On March 23, thousands of video game developers will stream into San Francisco's Moscone Center for the 2009 Game Developers Conference.
This annual gathering brings together the people who make the games that have been so entertaining to millions of people--the Rock Bands, Grand Theft Autos, World of Warcrafts and so on. But as the leading developers conference in the world, it doesn't just focus on $60 games for the Xbox, PlayStation 3, or Wii. It also has summits that delve deep into the issues involved in making games for mobile devices, in creating virtual worlds, casual games, independent games, and more.
For the last few years, GDC was run by Jamil Moledina, who has now moved on to EA Partners, an arm of Electronic Arts. This year, for the first time, the conference will be run by its new director, Meggan Scavio.
For Scavio, her first time running GDC comes just as the general economy is nose-diving, presenting her and the conference itself with the challenge of staying relevant even as budgets are tightening and people are losing their jobs.
Yet, the video games industry has so far managed to stay strong, with companies like Microsoft and Nintendo, as well as some publishers, showing impressive holiday sales results, even as the rest of the retail economy suffered.
Now, with GDC just six weeks away, Scavio sat down with CNET News to talk about how she'll run the conference, about the state of the video games industry, and how GDC can keep its lofty position as perhaps the world's most important games confab.
Disclaimer: I am on the advisory board of the Worlds in Motion summit, one of the one-day events taking place at GDC this year.
Q: How do you expect that GDC 09 will be different than in previous years?
Meggan Scavio: I'm calling it a back to basics year. I want to return the focus to the developers. I want people to continue to find value in it, so we've made a couple of changes this year. We had a new process for submissions, where the GDC advisory board used a two-phase process. That made it a lot more difficult to get sessions approved, which hopefully improved the quality. We're also reducing the number of sessions a bit to create a shared experience for the community, so more people are attending the same sessions. Hopefully they'll be talking about the sessions, and feel that they've all experienced somewhat of the same thing at GDC. We're also adding meeting rooms where after each session is over, if they want to continue the conversation, they can move to this other room and they can keep talking. That just keeps building a community and making it feel smaller than it actually is, because GDC has gotten so much bigger over the years.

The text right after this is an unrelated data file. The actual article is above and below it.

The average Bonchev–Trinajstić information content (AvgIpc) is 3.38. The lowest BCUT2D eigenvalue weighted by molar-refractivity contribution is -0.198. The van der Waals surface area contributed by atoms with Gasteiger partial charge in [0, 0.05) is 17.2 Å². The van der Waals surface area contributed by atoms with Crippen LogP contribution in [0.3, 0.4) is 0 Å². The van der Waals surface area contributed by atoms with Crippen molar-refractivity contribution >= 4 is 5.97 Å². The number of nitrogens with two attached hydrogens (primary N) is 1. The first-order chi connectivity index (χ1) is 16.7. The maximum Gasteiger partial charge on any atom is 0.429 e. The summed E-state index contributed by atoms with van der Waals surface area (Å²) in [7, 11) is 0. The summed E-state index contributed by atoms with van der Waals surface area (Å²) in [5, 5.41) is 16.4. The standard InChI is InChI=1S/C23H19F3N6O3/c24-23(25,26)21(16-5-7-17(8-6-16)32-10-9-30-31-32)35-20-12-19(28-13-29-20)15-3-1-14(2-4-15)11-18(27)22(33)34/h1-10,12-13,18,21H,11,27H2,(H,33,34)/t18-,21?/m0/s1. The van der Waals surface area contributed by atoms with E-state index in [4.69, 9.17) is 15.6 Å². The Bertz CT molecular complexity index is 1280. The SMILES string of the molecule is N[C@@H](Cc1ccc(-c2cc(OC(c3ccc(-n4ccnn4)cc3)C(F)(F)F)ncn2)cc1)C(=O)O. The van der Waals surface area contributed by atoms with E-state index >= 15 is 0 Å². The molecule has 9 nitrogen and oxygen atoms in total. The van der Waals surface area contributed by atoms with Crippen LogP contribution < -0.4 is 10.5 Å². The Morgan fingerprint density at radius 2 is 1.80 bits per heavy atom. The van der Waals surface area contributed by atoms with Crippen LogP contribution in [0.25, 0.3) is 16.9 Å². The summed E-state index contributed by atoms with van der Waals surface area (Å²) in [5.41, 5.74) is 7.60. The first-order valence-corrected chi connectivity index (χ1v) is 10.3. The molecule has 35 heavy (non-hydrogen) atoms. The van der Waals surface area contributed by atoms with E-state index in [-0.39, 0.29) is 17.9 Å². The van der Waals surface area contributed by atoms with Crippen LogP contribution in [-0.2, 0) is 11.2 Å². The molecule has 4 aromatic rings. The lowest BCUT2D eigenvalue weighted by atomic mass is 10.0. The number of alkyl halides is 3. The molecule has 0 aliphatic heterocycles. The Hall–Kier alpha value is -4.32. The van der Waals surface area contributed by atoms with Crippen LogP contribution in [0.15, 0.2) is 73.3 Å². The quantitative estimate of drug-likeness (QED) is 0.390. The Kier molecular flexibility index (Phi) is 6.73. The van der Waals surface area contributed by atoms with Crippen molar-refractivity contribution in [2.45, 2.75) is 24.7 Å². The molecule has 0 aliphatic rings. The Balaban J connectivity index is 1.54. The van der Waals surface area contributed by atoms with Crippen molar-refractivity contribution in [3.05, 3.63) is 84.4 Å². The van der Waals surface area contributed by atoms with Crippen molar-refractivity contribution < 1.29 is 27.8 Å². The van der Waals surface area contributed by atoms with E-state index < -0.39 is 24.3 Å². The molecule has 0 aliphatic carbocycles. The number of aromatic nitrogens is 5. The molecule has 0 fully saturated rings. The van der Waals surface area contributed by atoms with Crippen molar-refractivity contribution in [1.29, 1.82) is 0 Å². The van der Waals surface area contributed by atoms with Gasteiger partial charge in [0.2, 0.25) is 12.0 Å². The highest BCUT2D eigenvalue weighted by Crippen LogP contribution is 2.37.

What has the attendance been?
Scavio: It was 18,000 last year, and we're hoping for 18,000 again this year. And all signs point to that. It's a little early to tell, and I'm not going to get too excited, and I'm going to knock on wood, but so far so good.
You're the first new official director after Jamil Moledina, who was in that role for several years. How do you imagine that you'll run GDC differently?
Scavio: I don't think I will, really. This is my 10th year working on GDC and there's a core GDC value that follows all of us. I believe in that, and I've seen it work, and I'll continue that. It really is about the attendees and the audience, and the advisory board, and I don't plan on changing that.
For the last couple years, GDC has been the biggest video game event in the U.S, because E3 reduced its size so dramatically. Now E3 is going back to a much larger format, so what does that mean for GDC?
Scavio: I don't think it's going to change. When E3 changed to its smaller format, some people gravitated towards GDC to continue that business here, but that business took place outside of the GDC campus. It was like they were satellite events that took place in hotels. But it didn't really change the format of GDC, or how GDC operated in any way, and the return of E3 as a large show shouldn't change that, either.
So you think there's still room for these two shows to stay independent?
Scavio: Absolutely. We operated independently before, and we'll continue to do so. There's definitely room. We have different audiences, and different agendas.
Can you define what those different audiences and agendas are?
Scavio: Ours is a developer audience, and E3 is more of a press and retail event. And they're showing games. E3 is what's happening now, and GDC is what's happening in two to three years.
But when E3 shrank, didn't GDC pick up some of the content?
Scavio: Not intentionally. We didn't seek anything out. We didn't change our format at all. I think the best example of how it affected GDC, more than attendance, was our business track, which got a lot more submissions, which meant a lot more business types were attending GDC.